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Acta Neurochir (Wien). 2014 Dec;156(12):2337-44. doi: 10.1007/s00701-014-2256-9. Epub 2014 Oct 19.

Influence of body mass index on the outcome of brachial plexus surgery: are there any differences between elbow and shoulder results?

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Nerve & Plexus Surgery Program, Division of Neurosurgery, University of Buenos Aires School of Medicine, Buenos Aires, Argentina,



Body mass index (BMI) has recently been identified as a predictor of outcomes following reconstructive surgery of shoulder palsies. In this study, we sought to determine if the same holds true for the reconstruction of elbow flexion.


Forty patients who had undergone partial ulnar-to-biceps nerve transfer (Oberlin's procedure) for shoulder palsy were assessed and compared against 18 previously reported patients who had undergone reconstruction for elbow palsies. The British Medical Research Council (BMRC) scale and an index dividing shoulder abduction strength in the affected arm by healthy arm were recorded. All patients had undergone surgery within 12 months of injury and had ≥ 12 months of follow-up.


M4 or M3 biceps strength was obtained in 90 % of patients. Final strength on the affected side averaged 5.8 kg, versus 20.2 kg on the normal side, for a mean recovery index score of 0.30. In this sample of 40 patients, BMI did not predict percentage strength or BMRC grade recovery. Neither did age, number of roots involved, the affected side, nor time to surgery. Comparing patients with elbow versus shoulder reconstruction, there were no differences, except that patients undergoing Oberlin's procedure had a statistically longer duration of time between injury and surgical repair (7.4 vs 5.1 months, p < 0.006).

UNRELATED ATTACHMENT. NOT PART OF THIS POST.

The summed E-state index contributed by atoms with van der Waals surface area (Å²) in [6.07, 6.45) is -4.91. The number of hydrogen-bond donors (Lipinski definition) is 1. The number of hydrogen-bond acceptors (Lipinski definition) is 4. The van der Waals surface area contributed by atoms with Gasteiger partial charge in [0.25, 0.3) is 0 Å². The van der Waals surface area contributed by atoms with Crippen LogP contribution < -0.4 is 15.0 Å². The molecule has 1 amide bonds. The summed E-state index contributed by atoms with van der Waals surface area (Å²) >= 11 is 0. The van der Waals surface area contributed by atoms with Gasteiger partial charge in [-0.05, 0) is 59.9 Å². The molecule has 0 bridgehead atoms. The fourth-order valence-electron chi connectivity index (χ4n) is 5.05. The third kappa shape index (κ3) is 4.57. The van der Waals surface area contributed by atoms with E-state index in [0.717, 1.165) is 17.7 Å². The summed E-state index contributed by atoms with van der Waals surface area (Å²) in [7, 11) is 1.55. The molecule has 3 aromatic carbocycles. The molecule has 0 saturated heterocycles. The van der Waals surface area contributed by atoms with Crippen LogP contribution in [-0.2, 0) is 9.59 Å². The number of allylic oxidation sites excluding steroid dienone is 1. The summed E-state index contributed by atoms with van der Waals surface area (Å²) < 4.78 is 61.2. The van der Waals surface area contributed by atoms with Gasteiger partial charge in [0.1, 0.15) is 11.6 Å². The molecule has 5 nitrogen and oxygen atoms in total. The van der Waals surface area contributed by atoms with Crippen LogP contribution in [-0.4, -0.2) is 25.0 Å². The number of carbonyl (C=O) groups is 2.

Our data suggest that proximal muscle re-innervation is functionally more dependent upon BMI than distal re-innervation, likely because proximal muscles must support the weight of the entire extremity, while more distal muscles do not. BMI should be taken into consideration when planning surgery.

[Indexed for MEDLINE]

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